Hartford Courant from Hartford, Connecticut on February 23, 1939 · 17
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Hartford Courant from Hartford, Connecticut · 17

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Thursday, February 23, 1939
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17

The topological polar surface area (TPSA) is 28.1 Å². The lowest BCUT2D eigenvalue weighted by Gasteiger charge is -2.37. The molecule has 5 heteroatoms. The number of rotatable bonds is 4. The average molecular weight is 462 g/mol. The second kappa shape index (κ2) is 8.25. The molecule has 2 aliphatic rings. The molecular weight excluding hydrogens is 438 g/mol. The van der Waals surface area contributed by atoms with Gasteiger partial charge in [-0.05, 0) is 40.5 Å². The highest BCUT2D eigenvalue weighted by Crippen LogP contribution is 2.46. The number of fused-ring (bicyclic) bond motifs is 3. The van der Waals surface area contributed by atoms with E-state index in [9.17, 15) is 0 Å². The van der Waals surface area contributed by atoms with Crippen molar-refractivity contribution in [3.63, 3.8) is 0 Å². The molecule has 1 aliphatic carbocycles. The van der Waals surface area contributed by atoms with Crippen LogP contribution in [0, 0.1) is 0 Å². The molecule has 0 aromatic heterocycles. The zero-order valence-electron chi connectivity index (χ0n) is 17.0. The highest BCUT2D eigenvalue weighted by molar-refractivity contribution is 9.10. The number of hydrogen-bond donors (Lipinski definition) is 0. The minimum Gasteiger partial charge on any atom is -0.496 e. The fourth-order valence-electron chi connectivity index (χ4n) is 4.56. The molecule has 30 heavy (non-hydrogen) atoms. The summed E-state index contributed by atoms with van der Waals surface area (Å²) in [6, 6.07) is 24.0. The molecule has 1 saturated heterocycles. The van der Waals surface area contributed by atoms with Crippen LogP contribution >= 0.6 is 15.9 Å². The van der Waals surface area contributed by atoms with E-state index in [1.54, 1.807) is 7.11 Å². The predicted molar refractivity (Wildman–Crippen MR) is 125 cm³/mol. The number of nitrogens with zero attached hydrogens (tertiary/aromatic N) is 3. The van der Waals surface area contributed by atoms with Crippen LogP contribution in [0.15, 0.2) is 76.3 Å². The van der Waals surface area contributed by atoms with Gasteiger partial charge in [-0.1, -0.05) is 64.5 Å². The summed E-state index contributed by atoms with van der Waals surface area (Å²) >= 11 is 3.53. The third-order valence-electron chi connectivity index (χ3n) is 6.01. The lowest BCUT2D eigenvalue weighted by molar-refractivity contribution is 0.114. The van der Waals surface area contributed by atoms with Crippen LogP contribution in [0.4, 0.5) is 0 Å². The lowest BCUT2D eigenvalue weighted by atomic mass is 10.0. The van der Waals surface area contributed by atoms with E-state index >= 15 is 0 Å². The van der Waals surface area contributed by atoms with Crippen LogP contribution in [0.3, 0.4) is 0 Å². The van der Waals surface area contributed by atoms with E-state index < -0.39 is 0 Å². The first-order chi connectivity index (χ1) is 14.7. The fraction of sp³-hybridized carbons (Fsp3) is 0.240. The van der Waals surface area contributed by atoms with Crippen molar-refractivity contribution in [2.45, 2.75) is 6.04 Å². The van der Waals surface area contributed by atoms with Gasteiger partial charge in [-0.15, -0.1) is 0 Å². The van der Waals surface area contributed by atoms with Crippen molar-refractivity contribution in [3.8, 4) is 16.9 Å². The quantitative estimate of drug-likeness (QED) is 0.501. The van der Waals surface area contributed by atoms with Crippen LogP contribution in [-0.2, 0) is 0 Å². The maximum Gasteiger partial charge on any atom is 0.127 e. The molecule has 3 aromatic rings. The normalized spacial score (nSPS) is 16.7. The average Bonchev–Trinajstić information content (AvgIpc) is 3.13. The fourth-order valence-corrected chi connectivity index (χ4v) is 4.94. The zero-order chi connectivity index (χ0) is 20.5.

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THE HARTFORD DAILY . COURANT: THURSDAY, FEBRUARY 23, 1939. 17 Bill To Alter Pension Act Is Criticized R. B. Ladd Says Proposed City Amendment, Before Assembly, Opens Flood Gates To Grants A proposed amendment to the Hartford pension act, introduced in the General Assembly by Senator Michael A. Rita, was criticized Wednesday by Roger B. Ladd. vice-president of the Board of Education, as "opening the flood gates of pension grants." Mr. Ladd, a member of the committee which drafted the original act, asserted the proposed bill, "eliminates almost any application of a normal retirement system, and brings back and legalizes the abuses which prevailed before the adoption of a pension act." Word "Continuous" Eliminated. In the proposed bill, the word "continuous' is eliminated from the provision requiring 20 years of continuous service for retirement. Any city employee who has completed 20 years of service, not necessarily continuous, would accordingly be eligible for retirement and a retirement allowance, provided that employee has reached the age of 65 if a man, or 60 years if a woman. 25 Year Frovislon. At the same time the bill adds a new provision making any city employee eligible for retirement who has completed 25 years of service, regardless of age. Another change ''would eliminate the clause in the present act providing that no annual retirement allowance shall exceed $2000. As the act now reads, a city employee, upon retirement, is eligible for an annual retirement allowance at the rate, for each year of active service, of two percent of his or her average annual salary for the five years of active service immediately preceding retirement, or at the rate of 60 per cent of such average annual salary, whichever is the smaller, but in no event may the allowance exceed $2000 a year. The origin of the bill could not be learned Wednesday. Senator Rita said he did not recall the measure. Local Bank Clerk Jumps To Death ' (Continued from Page 1.) William Henaghan, Lieutenant Harry Wadsworth and Sergeant Carl F. Schiller and a squadron of policemen promptly went to the scene. Life-Saving Net Sent. The alley to the east of the building, on which the window faced, and the north side of Pratt Street, which could be seen from the window, were cleared of the few persons present so that Mueller, if he should look out the window, would not become excited by their presence. Fire Captain Edward P. Powers of Engine Company 3, notified by Police Headquarters of Mueller's impending leap, telephoned Chief Michael T. Kenna who dispatched the hook and ladder apparatus of Truck 1 from Fire Headquarters with, a life-saving net, with orders to proceed to the bank without sounding a siren which, it was believed, might precipitate the man's Jump. However, Fire Alarm Headquarters, learning of the truck's destination and without knowledge of its purpose and the orders for no siren alarm, set two street sirens into operation to clear the route for the appartus to Pratt Street. It was after the sirens sounded that Mueller leaped, reports indicated. Neck Dislocated. The man hit truck in the alley and then hit the paved alley. Dr. Perry T. Hough, medical examiner, pronounced death by suicide and stated that; he died of a dislocated neck and fractured ribs. Death was" practically instantaneous. The body was taken to the James T. Pratt Funeral Home, 71 Farmington Avenue. Mueller's defalcations extended over a period of three or four years. His duties consisted, in pa. in the collecting of rent money from properties in the bank's charge. He was employed by the bank for about 14 years. He lived at 39 Fairmount Street. Wethersfield. in a five-room home with his wife and 7-years-old son. Si was a "family" man., according i neighbors, of modest living -standards, well-liked and respected in the community. He was suoer-intendent of the Sunday School at the Wethersfield Episcopal Church. He drove a four-years old sedan. Mueller was born in Hartford October 4, 1902. the son of Mrs. Helen Bubser Mueller of Hartford and the late Martin Mueller. He was a member of the Wethersfield Stamp Club and Tuscan Lodge, AF&M. He leaves his mother; his wife, Mrs. Edith Howland Mueller; a son. How-land Mueller of Wethersfield; two sisters, Mrs. James C. Wilson of Wethersfield and Mrs. Elsie McGil-licuddy of Hartford, and two brothers, Reinhold G. Mueller and William Mueller of Hartford. The funeral will be held Saturday at 2 p. m. at Trinity Episcopal Church with Rev. Raymond Cunningham, rector, officiating. Printers to Review Calendar at Meeting The calendar of the'Tileston and Hollingsworth Company will be reviewed at a meeting of the printers of Greater Hartford sponsored by the Hartford Employing Printers Association at the City Club Friday evening. Teachers Guests of 'Y Today. Teachers in public schools of Hartford will be guests of the YMCA today at a tea from 4 to 5:30 p. m. with members of the women's auxiliary serving as hostesses. Guides will conduct the visiting teachers about the new physical education and recreation building which is open to the public this week and will be opened for regular use Monday. Charles Sharpies, "4, of 26 Charter Oak Avenue received a lacerated left, temple Wednesday evening when he fell near his home. He was treated at the Police Emereency Hospital by Dr. Abraham A. Klein. Policemen Peter O. LeCompt and Edwird LeBlanc investigated. Weather Government Forecast. Maine. New Hampshire and Vermont: Fair, continued cold Thursday; Friday increasing cloudiness and warmer followed by snow or rain. Massachusetts, Rhode Island, Connecticut: Fair, continued cold Thursday; Friday partly cloudy and warmer. Eastern New York: Fair, continued cold Thursday; Friday increasing cloudness and warmer followed oy rain or snow in central and north portions. Country-Wide Conditions. Washington, Feb. 22 (AP.) The disturbance that developed along the Middle Atlantic coast Tuesday afternoon is moving rapidly northeastward over the Gull of St. Lawrence with greatly increased intensity, with a trough extending southward to Bermuda. Another disturbance is moving eastward over northeastern Hudson Bay. with a trough extending southwestward to southern Saskatchewan. A high pressure area is moving eastward over Missouri and the west gulf states Pressure is also high over Uhe middle plateau and the North Pacific states. During the last 24 hours rains have occurred in the Atlantic states from Massachusetts, southward to South Carolina, and snows in the upper Ohio Valley, lake region and portions of the North Atlantic states. Temperatures have fallen in the Atlantic states and Appalachian region while they have risen in the northern plains states and northern Rocky Mountain region. The outlook is for fair weather on Thursday and increasing cloudiness on Friday followed by rain on Friday in the Ohio Valley and Tennessee and by rain or snow in the lower lake region and the north portion of the North Atlantic states. Temperatures will rise on Friday in the Middle Atlantic and North Atlantic states and during Thursday and Friday in the Ohio Valley, Tennessee and the lower lake region. Winds: Eastport to Sandy Hook: Fresh to strong northwest winds, weather fair Thursday. Sandy Hook to Hatteras: Fresh northwest winds, strong at times over north portion, weather fair Thursday. Local Weather Report. Trt-Dally Meteorological Observations. mrtfora, conn.. Feb. 22, 1930. 7:30 12 x7:30 noon p.m. 29.64 29.93 22 19 a.m. . 29.55 . 33 31 Barometer Temp. ides. P.) ... Dew Point fdeg. F.) 13 6 Rel. Humidity 7).. 93 66 55 State of Weather . . . .snow pt eld clr Direction of Wind ... NW NW WNW Vel. of Wind (m.p.h.) S "6 10 Daily Summary. Highest Temperature, 34 at 12:01 . m. Lowest Temperature, 19 at 8 p. m. Mean Temperature 26. Normal Temperature 28. Preclp. 24 hour to 7:30 i. m. 20. Total degree days since. Sept. 1. 3903. Total Ceftree days thi month. 699. Total degree days yesterday, 27. Approx. degree dayg today, 38. . Notes. Sun rhes at 6:35 a. m. Sun sets at 5:34 p. m. HlKhest Temperature year ao 40. Lowest Temperature year so 32. Vehicle lights must be lighted not later than 6:04 p, m. Tides at New London, Feb. 23, 1939. High Low 11:44 a. m. 8:21 a. m. 6:27 p. m. Tides at Sa j brook. High Low 12:28 a. m. 7:16 a,, m. 12:39 p. m, 7:22 p. m. Tides at New Haven. High Low 12:45 a. m. 7:08 a. m. 1:07 p. m. 7:23 p. m. Records marked ac were taken at the Bureau of Aeronautics Station, Rent-schler Field, all others at Federal Building. Department of Agriculture Report. Bar. Temperature 7:30 7:30 Pre-p.m. p.m. H. L. clp. Fastern. Albany, c 29.90 16 18 12 Atlantic City, c ..30 08 26 30 26 Baltimore, c , 30.16 26 30 26 Boston, c 29.76 20 30 20 Buffalo, c 30.14 10 16 6 Montreal, cl 29.86 10 14 4 New York, c 30.02 21 20 21 Philadelphia, pc ..30.10 24 26 24 Pittsburgh, c 30.22 14 18 12 Portland, c 29.70 18 26 16 Washington, c 30.28 26 28 24 Central. Chicago, c 30.38 14 14 4 Cincinnati, c 30.38 14 22 14 Cleveland, snow ..30.24 16 16 12 Detroit, cl 30.22 16 18 8 Indianapolis, c ..30.40 14 16 14 Milwaukee, 0 ....30.32 12 14 2 Southern. Abilene, c 30.38 Atlanta, c 30.36 Charleston, c ....30.24 Galveston, c ....30,52 Dallas, c .30.4fi Jacksonville, cl ..30.30 Miami, cl 30 14 New Orleans, c ..30.48 Norfolk, c 30.16 San Antonio, c ..30.46 Savannah, c 30.28 Tampa, pc ,, 30.24 52 54 34 26 24 30 42 46 40 .34 48 50 26 46 -48 28 42 50 42 62 78 62 46 48 36 34 42 34 50 53 32 40 48 36 50 58 50 .33 Western. Bismarck, pc 30.10 22 Kansas City, c 30.48 22 Mineapolls. c 30.38 2 Oklahoma City, c .30.38 46 Omaha, c 30.43 16 St. Louis, C 30 48 18 Winnipeg, cl 30.00 6 24 -18 24 8 8 -!2 50 22 20 0 20 16 6 -24 Rocky Mountain. Denver, c 30.30 40 44 10 Helena, c 30.26 40 42 18 Phoenix, c 30.08 74 76 36 Salt Lake City, c 30.45 38 40 12 Pacific Coast. Los Angeles, c ....30.10 68 74 54 Portland, cl 30.36 46 48 36 San Francisco, c ..30.18 60 64 48 San Diego, cl ....30 68 64 70 42 Seattle, r 30.36 42 44 36 Spokane, cl ...,,30.38 38 38 20 .02 .01 V Sj S- as your cigarette YJ , Cobb Creek ii mild on purpose, felii XV , 'i 8JrV U J , skillfully distilled, expertly blended UJtJ V 1 T' je"" to combine mildnesn with natisfaction JrLdvjXa Xi 1 1 5 ... the same qualities you enjoy in f fe5tr40 fcfifS W V your cigarette. Naturally it TAflthKCjC V i y " offers top value in the popular f jllfiuf ii Wr$ y v - f A ivi i rrice fieidi iUfclM ; :- sK: I V ft ? a Here it is ... l if I I I 1 u N V ruLt--uART XJ J J Jf ' . 1 LJ Ife., H I Th rlM wtllkli In tht firmt- V A V jf. jfL Jr 'V JL. Jl II I " i"Varor mon old. 2S '""'"" 1 ""' " " ' '"' ' i-ira -in '-'T"rr"-iiii-i'T-i-Hi'- 'if ruinmnnr i m riwuiuMMMrt if w t ' CONTINENTAL DISTILLING CORPORATION, French t i r - ! ; V : ii "v Courant Photos. Mrs. Marie, Houle, for 10 years president of the L'Unionist Jean Baptiste D'Amerique. Conseil St. Anne No. 205, was honored at a testimonial given by members of the society Tuesday night in the basement of the parish house. In the photo above Mrs. Houle. left, is being presented with a citation by the society's secretary, Miss Lucille Degaraphe, right. Ernest Brisson, director, is center. Father Accused Of Torturing Girl With Blowtorch El Paso, Tex., Feb. 22. (AP.) While his pretty 16-years-old daughter was treated for burns at City Hospital, Rosario Peschard, was held in jail tonight accused of turning a flaming blow torch on her because she used part of her meager laundry wages to buy shoes. Mrs. Peschard filed a charge of aggravated assault against her husband. Speaking in Spanish, she sobbed: "Don't let him come back. I am afraid. My children are afraid." Christina, the daughter, told County Attorney David E. Mulcahy she always took her $6 wages earned in a laundry to her father, but on February 11 she used a bit of overtime money to buy herself a pair of shoes. "He asked me where I got them," she told Mulcahy. "I told him a friend gave them to me. He was very angry. He told me I lied. He was working with the torch. All at once he turned it on my face. My whole face was on fire. It was white and red, it was awful." Not until two days later, Mulcahy said, did Mrs. Peschard slip from the house and get a doctor for the girl, who was ordered to stay inside by her father. There are six other children at the Peschard home. Hines Trial Testimony Ends; Summation Today New York, Feb. 22. (AP.) Testimony in the second policy racket conspiracy trial of Tammany District Leader James J. Hines, accused by the state of having acted as the hired political protector of the old Dutch Schultz policy numbers syndicate, was ended today. Without calling Hines to the stand, the defense abruptly rested in mid-afternoon, and the prosecution followed suit shortly. The politician's counsel was expected to take all day tomorrow in summations; the state's arguments will follow, and Judge Charles C. Nott, Jr., will charge the jurv Saturday. The last major witness of the triai, which began on January 23, was former District Attorney William Copeland Dodge, a Tammany man and predecessor of the present prosecutor, Thomas E. Dewey. Dodge had spent most of the day under Dewey's cross examination. He acknowledged, in answer to a question, that he had known that "thousands of dollars" for his 1932 campaign had come from Hines, but roared out "No!" when Dewsy asked him if he hadn't held office "by grace of gansster money." , Ship Controls Fire After Asking Help Galveston, Tex., Feb. 22. (AP.) Commander Berger Benson of the Coast Guard here announced the freighter "Texas Banker" radioed at 7:25 p. m. (Central Standard Time) tonight the fire in her holds was under control and aid was not needed. Other ships rushing to the vessel were told to turn back. She was about 250 miles southeast of Galveston. The "Texas Banker" carries a general cargo and was mound from Brownsville, Tex., to New York under the command of Caotain N. G. Gclin of New York. You 11 appreciate a whisky Society Honors President ' , 7, .4 Order of Golden Cross. The Golden Cross will hold an open meeting this evening at Odd Fellows Temple. An old-fashioned country school will be presented, each person attending being considered a pupil. Each pupil is asked to bring paper and pencil and dinner. Coffee will be served. Double Eight Club. The Double Eight Club will meet today at 7:30 p. m. in Silverberg's Hall. A full course dinner will be served. An entertainment has been arranged by Fred Rundbaken and Irving Goldstein. A class of candidates will be initiated and Harry Zwicker will preside. Corinthian Chapter. Corinthian Chapter, OES. will meet Saturday at 7:45 p. m. at Odd Fellows Temple. A military whist in charge of Mrs. Emily B. Moles, president of the sewing society, will follow the meeting. The drawing for the quilt will take place at this time. Ellen Douglas Lodge. Ellen Douglas Lodge, Daughters of Scotia, will hold a supper for the Grand Chief Daughter, Mrs. Annie Doie of Plainfield. N. J.. Wednes day. March 1. at 6 p. m. in Tiffany's Restaurant, 725 Main Street. Reservations may be made by calling Miss May Gowan. 6-5746. or Miss Marion McClelland, 3-8188. Hartford City Lodge. Hartford' City Lodge, IOBA, will celebrate its fortieth anniversary at a banquet Sunday evening at the Emanuel Synagogue. Honored guests will include Max L. Hollander of New York, grand secretary of the order for the past 25 years; Max F. Wolff, first deputy grand master of New York; Meyer Greenberg, sixth deputy master; City Deputy Yale Cohn and Rabbi Irving N. Weinberg of Hartford. Nathan Seidman will be toastmaster. Present officers of the lodge are: President. Charles Porter; vice-president, Harry Shechtmari; treasurer, I. Kupper-stein; financial secretary, Meyer Greenberg; recording secretary, Ja cob Schwartz. The banquet commit- I tee includes I. Kupperstein, chair- man; Meyer Greenberg, Nathan i Seidman, Charles Porter, Harry Shechtman. Morris Cole, Nathan Kalechman, Morris Lundgren, David Ruffkess and Joseph Ruffkess. State Highway Dept. Criticized on Sanding Gilbert Martel. used car manager of the Hartford Buick Company, reported Wednesday that in driving from Boston to Hartford Tuesday night he found the Connecticut Highway Department to be slower titan the Massachusetts department in sanding the icy roads. He said that some sections of the highway were unsanded for stretches of about 10 miles and that at one place he was forced to wait four hours for a sanding truck to come along. The entire trio, he said, took eight hours to complete. Tobacco Men to Meet Monday. There will be a meeting of all growers interested in the formation Of a tobacco marketing cooperative at the South Windsor Town Hall at 7:30 p. m., Monday. February 27, sponsored by the Extension Service. All jrowers are invited to attend. The Farmers' Committee will be present to explain details. PHILADELPH I A, PaT ffV. til. Xjfc " f.v v J t It Lodge News 1 i Noted Persons Assail DAR Ban On Negro Artist New York, Feb. 22. (Special.) The American Union for Democracy sent a telegram today to Mrs. Henry M. Robert, Jr., president general of the Daughters of the American Revolution, saying that the refusal to permit Marian Anderson, Negro concert star, to sing in Constitution Hall at Washington placed th? DAR "in the camp of those who today seek to destroy democracy, justice and liberty." Those who signed the telegram included William H. Osborn, president of the union; Mrs. William Murray Crane. William J. Schief-felin. Deems Taylor, Walter Dam- rosch, William Callahan, the Right Kev. cnarles K. Gilbert, M. E. Tracy, the Rev. Ralph W. Sockman and Oliver La Farge. Man Walks Into Harbor Swims and Disappears West Haven, Feb. 22. (AP.) An unidentified man, heedless of the cries of two young men who pleaded with him to turn back, walked off a sand bar into New Haven Harbor today, swam about 150 yards and disappeared beneath the water. The tide was ebbing swiftly at the time and his body was not found. Arab Boycott of Jews Partly Broken By British London. Feb. 22. (AP.) The British Government partly broke the Arab boycott of the Jews at the Palestine conference here by arranging today for Iraq and Egyptian representatives to meet with the Jews in a round table meeting tomorrow. 11 1 &JZLii if FoBsSfrj Wbw Sal t Write Your Complete Ad At the Left. . One Word in Each Space. A roadside sign may be noticed by many people speeding by but this sign placed where Hartford Courant readers are already looking in the "Poultry and Supplies" classification will bring buyers your way. Why not fill in the blank and mail it right now? Beginning Sunday, Feb. 26 and continuing for nine days, The Hartford Courant will print in its Classified Columns under the "Poultry and Supplies" classification a list of Hatcheries, Baby Chick raisers and Poultry Supply dealers offering thousands of strong, healthy Baby Chicks for sale. Here is a profitable opportunity for you. Why not take advantage of it? Asks Recall, Questioning Of Daniels Representative M. J. Kennedy Wants Ambassa dor To Explain Affairs In Mexico Washington. Feb. 22. (AP.) Representative Martin J. Kennedy. Democrat. New York, today coupled sharp criticism of the State Department with a legislative proposal asking President Roosevelt to "recall" the United States ambassador to Msxico, Josephus Daniels, so Congress could question him on Mexican affairs. Daniels would be aked to explain what Kennedy called "the repeated violations of American rights in Mexico." Unable to Ban Game Offensive to British London. Feb. 22. (AP.) Geoffrey Lloyd, undersecretary of state for home affairs, told the House of Commons today his office lacked the power to prohibit the sale of an American card game which makes the Archbishop of Canterbury a trump card against the Duke and Duchess of Windsor. Harry Day. a Laborite, had demanded suppression of the game featuring the royal romance and ecclesiastical opposition on the ground that it ridiculed British aristocracy and members of the royal family. ' BflB When jou order Haig & you're telling the world that the best is good enough for j HAIG 6 HA 1-6 ffiW'jlf M j BLENDED SCOTS WHISKY Rg :T Somerset Importers, ltd. New York Chicogo San Fronciseo una0 m&)Bw mn This Sign Will Be Read! KATES One day 2'2c. per word. (Minimum 12 wordvs) One Sunday, 3 'ic per word. Nine consecutive days, 2 c. per word, less 10. The Above Rates Are Subject to An Additional 10 Cflji Discount Steamships Arrived. Kuncsholm Port Spain Feb. 21, from New York. Bremen, Valparaiso Feb. 22, New York. Nieuw Amsterdam, Callao Feb. 21, New York. Saturnia. Funchal Feb. 22, New York. Scanmail, Gothenburg Feb. 18. New York. Sailed. Nassau Britannic, Feb. 22, for New Yorx. Manhattan, Hamburg Feb. 22, New York. Congenital Disorder Of Heart Is Corrected Chicago, Feb. 22. (AP.) The first surgical correction of one o the most common of congenital heart dividers was reported today in the Journal of the American Association. The affliction is called patent ductus arteriosus. It is caused by tv, faiinr r an rniny Hofnroon r. ;:;;r.;;c,.:r"T. artery from the heart to the general circulatory system of an unborn child to close alter birth. As a consequence, blood which has not been aired in the lung escapes into the general circulation. The majonty of those so afflicted die relatively young. Drs. Robert E. Gross and John P. Hubbard of Boston closed such an opening in a seven and a half year old girl by tying it off. The surgeon-, said "this is the first patient in whom patent ductus arteriosus has been successfully ligated," IlaJg only you. 1: i 4a''aLrS------ - . . r- ::1 S i Glawackus Called Lion By Forester James Wade Sees Large, Swift Animal in Canterbury and is Convinced, It's a Cougar WilUmantic, Feb. 22. (Special.) James Wade of 762 Main Street, employee of the Bartlett Tree Surgery Company, who has worked in the woods for the past 20 years. Tuesday saw the Giawackus, he re- ! ported Wednesday, and is convinced that it is a mountain lion. Accom panied by Buster Moffitt. he was driving through Canterbury when he saw the beast running about 100 yards ahead of his car. He was unable to overtake it and finally the animal leaped over a stone wail and disappeared in the woods. Wade said he has never seen an , animal resembling the one he saw in canterbury m tw, state. any other state in New England. He expressed the opinion that no dog would have a chance with it in a battle. The animal weighs about 100 pounds, he estimated. It was as tall as a large police dog, has a bushy brown head and a long body while it lopes along with terrific speed. Wade declared. Monday, a heifer belonging to Wayne L. Starrs of Spring Hill, Mansfield, was attacked, presumably by an animal, and was chewed up severely about the shoulders. Spring Hill is about five miles cross country from Canterbury. I